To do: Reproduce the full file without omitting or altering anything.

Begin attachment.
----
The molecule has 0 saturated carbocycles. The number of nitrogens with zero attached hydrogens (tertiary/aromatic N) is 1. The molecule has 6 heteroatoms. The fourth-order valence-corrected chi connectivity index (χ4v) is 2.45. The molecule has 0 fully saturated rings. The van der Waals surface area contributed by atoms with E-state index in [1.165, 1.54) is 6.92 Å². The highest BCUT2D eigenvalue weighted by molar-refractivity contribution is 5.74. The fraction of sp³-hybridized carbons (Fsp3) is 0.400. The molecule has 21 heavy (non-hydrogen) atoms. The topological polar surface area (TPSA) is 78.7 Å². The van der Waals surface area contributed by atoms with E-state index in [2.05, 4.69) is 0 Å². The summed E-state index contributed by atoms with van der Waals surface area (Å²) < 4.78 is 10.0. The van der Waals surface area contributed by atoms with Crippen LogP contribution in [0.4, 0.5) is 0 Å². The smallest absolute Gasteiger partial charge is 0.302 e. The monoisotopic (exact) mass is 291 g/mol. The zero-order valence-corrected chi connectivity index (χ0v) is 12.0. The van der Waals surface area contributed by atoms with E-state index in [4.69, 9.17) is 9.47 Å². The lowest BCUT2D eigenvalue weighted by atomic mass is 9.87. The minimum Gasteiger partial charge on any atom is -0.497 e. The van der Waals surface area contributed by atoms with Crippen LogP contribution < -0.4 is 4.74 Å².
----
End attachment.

The molecule has 0 saturated carbocycles. The number of nitrogens with zero attached hydrogens (tertiary/aromatic N) is 1. The molecule has 6 heteroatoms. The fourth-order valence-corrected chi connectivity index (χ4v) is 2.45. The molecule has 0 fully saturated rings. The van der Waals surface area contributed by atoms with E-state index in [1.165, 1.54) is 6.92 Å². The highest BCUT2D eigenvalue weighted by molar-refractivity contribution is 5.74. The fraction of sp³-hybridized carbons (Fsp3) is 0.400. The molecule has 21 heavy (non-hydrogen) atoms. The topological polar surface area (TPSA) is 78.7 Å². The van der Waals surface area contributed by atoms with E-state index in [2.05, 4.69) is 0 Å². The summed E-state index contributed by atoms with van der Waals surface area (Å²) < 4.78 is 10.0. The van der Waals surface area contributed by atoms with Crippen LogP contribution in [0.4, 0.5) is 0 Å². The smallest absolute Gasteiger partial charge is 0.302 e. The monoisotopic (exact) mass is 291 g/mol. The zero-order valence-corrected chi connectivity index (χ0v) is 12.0. The van der Waals surface area contributed by atoms with E-state index in [4.69, 9.17) is 9.47 Å². The lowest BCUT2D eigenvalue weighted by atomic mass is 9.87. The minimum Gasteiger partial charge on any atom is -0.497 e. The van der Waals surface area contributed by atoms with Crippen LogP contribution < -0.4 is 4.74 Å².